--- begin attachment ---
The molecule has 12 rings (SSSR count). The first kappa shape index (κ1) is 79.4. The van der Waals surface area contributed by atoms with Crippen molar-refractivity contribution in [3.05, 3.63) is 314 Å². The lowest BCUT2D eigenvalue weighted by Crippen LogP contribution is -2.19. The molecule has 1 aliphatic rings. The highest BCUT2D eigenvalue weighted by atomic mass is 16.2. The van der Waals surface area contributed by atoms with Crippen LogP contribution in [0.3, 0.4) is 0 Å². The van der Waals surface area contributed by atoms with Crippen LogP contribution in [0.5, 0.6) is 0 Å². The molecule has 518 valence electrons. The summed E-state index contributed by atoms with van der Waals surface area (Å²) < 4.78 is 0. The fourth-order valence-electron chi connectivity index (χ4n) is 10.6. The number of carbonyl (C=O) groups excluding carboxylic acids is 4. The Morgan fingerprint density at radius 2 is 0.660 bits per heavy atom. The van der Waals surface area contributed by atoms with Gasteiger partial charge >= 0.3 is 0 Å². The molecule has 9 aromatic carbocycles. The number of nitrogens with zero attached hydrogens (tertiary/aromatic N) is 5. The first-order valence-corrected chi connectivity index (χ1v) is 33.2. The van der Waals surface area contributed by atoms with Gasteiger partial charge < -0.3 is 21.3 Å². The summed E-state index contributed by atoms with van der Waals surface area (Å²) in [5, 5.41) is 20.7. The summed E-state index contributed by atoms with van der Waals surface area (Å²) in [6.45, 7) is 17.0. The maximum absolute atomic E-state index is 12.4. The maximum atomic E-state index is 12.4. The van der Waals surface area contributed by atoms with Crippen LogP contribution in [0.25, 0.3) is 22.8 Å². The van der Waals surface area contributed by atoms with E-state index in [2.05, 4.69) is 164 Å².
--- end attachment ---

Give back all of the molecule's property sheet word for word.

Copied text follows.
The molecule has 12 rings (SSSR count). The first kappa shape index (κ1) is 79.4. The van der Waals surface area contributed by atoms with Crippen molar-refractivity contribution in [3.05, 3.63) is 314 Å². The lowest BCUT2D eigenvalue weighted by Crippen LogP contribution is -2.19. The molecule has 1 aliphatic rings. The highest BCUT2D eigenvalue weighted by atomic mass is 16.2. The van der Waals surface area contributed by atoms with Crippen LogP contribution in [0.3, 0.4) is 0 Å². The van der Waals surface area contributed by atoms with Crippen LogP contribution in [0.5, 0.6) is 0 Å². The molecule has 518 valence electrons. The summed E-state index contributed by atoms with van der Waals surface area (Å²) < 4.78 is 0. The fourth-order valence-electron chi connectivity index (χ4n) is 10.6. The number of carbonyl (C=O) groups excluding carboxylic acids is 4. The Morgan fingerprint density at radius 2 is 0.660 bits per heavy atom. The van der Waals surface area contributed by atoms with Gasteiger partial charge >= 0.3 is 0 Å². The molecule has 9 aromatic carbocycles. The number of nitrogens with zero attached hydrogens (tertiary/aromatic N) is 5. The first-order valence-corrected chi connectivity index (χ1v) is 33.2. The van der Waals surface area contributed by atoms with Gasteiger partial charge < -0.3 is 21.3 Å². The summed E-state index contributed by atoms with van der Waals surface area (Å²) in [5, 5.41) is 20.7. The summed E-state index contributed by atoms with van der Waals surface area (Å²) in [6.45, 7) is 17.0. The maximum absolute atomic E-state index is 12.4. The maximum atomic E-state index is 12.4. The van der Waals surface area contributed by atoms with Crippen LogP contribution in [0.25, 0.3) is 22.8 Å². The van der Waals surface area contributed by atoms with E-state index in [2.05, 4.69) is 164 Å².